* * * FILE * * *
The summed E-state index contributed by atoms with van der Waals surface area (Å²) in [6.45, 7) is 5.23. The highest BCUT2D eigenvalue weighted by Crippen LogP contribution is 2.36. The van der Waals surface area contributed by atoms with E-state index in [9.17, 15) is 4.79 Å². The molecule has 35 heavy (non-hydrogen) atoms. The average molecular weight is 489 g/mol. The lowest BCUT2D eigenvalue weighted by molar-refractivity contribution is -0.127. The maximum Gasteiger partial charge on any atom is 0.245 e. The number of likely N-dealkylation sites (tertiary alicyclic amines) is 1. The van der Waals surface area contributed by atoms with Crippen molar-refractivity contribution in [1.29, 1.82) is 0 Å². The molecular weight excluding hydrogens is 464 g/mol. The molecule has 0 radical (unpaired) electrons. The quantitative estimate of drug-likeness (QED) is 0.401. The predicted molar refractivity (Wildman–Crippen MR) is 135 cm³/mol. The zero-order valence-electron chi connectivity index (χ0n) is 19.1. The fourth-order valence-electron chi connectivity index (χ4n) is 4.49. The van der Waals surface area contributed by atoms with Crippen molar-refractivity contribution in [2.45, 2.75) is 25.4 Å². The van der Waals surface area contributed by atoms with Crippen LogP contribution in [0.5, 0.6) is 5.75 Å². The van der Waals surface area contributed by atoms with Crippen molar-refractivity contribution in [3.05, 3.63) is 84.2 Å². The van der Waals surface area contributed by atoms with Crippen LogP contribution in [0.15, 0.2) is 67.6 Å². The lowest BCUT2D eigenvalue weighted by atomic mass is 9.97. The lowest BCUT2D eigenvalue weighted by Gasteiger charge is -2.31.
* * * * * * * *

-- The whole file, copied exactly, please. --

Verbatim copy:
The summed E-state index contributed by atoms with van der Waals surface area (Å²) in [6.45, 7) is 5.23. The highest BCUT2D eigenvalue weighted by Crippen LogP contribution is 2.36. The van der Waals surface area contributed by atoms with E-state index in [9.17, 15) is 4.79 Å². The molecule has 35 heavy (non-hydrogen) atoms. The average molecular weight is 489 g/mol. The lowest BCUT2D eigenvalue weighted by molar-refractivity contribution is -0.127. The maximum Gasteiger partial charge on any atom is 0.245 e. The number of likely N-dealkylation sites (tertiary alicyclic amines) is 1. The van der Waals surface area contributed by atoms with Crippen molar-refractivity contribution in [1.29, 1.82) is 0 Å². The molecular weight excluding hydrogens is 464 g/mol. The molecule has 0 radical (unpaired) electrons. The quantitative estimate of drug-likeness (QED) is 0.401. The predicted molar refractivity (Wildman–Crippen MR) is 135 cm³/mol. The zero-order valence-electron chi connectivity index (χ0n) is 19.1. The fourth-order valence-electron chi connectivity index (χ4n) is 4.49. The van der Waals surface area contributed by atoms with Crippen molar-refractivity contribution in [2.45, 2.75) is 25.4 Å². The van der Waals surface area contributed by atoms with Crippen LogP contribution in [0.5, 0.6) is 5.75 Å². The van der Waals surface area contributed by atoms with Crippen molar-refractivity contribution in [3.05, 3.63) is 84.2 Å². The van der Waals surface area contributed by atoms with Crippen LogP contribution in [0.15, 0.2) is 67.6 Å². The lowest BCUT2D eigenvalue weighted by atomic mass is 9.97. The lowest BCUT2D eigenvalue weighted by Gasteiger charge is -2.31.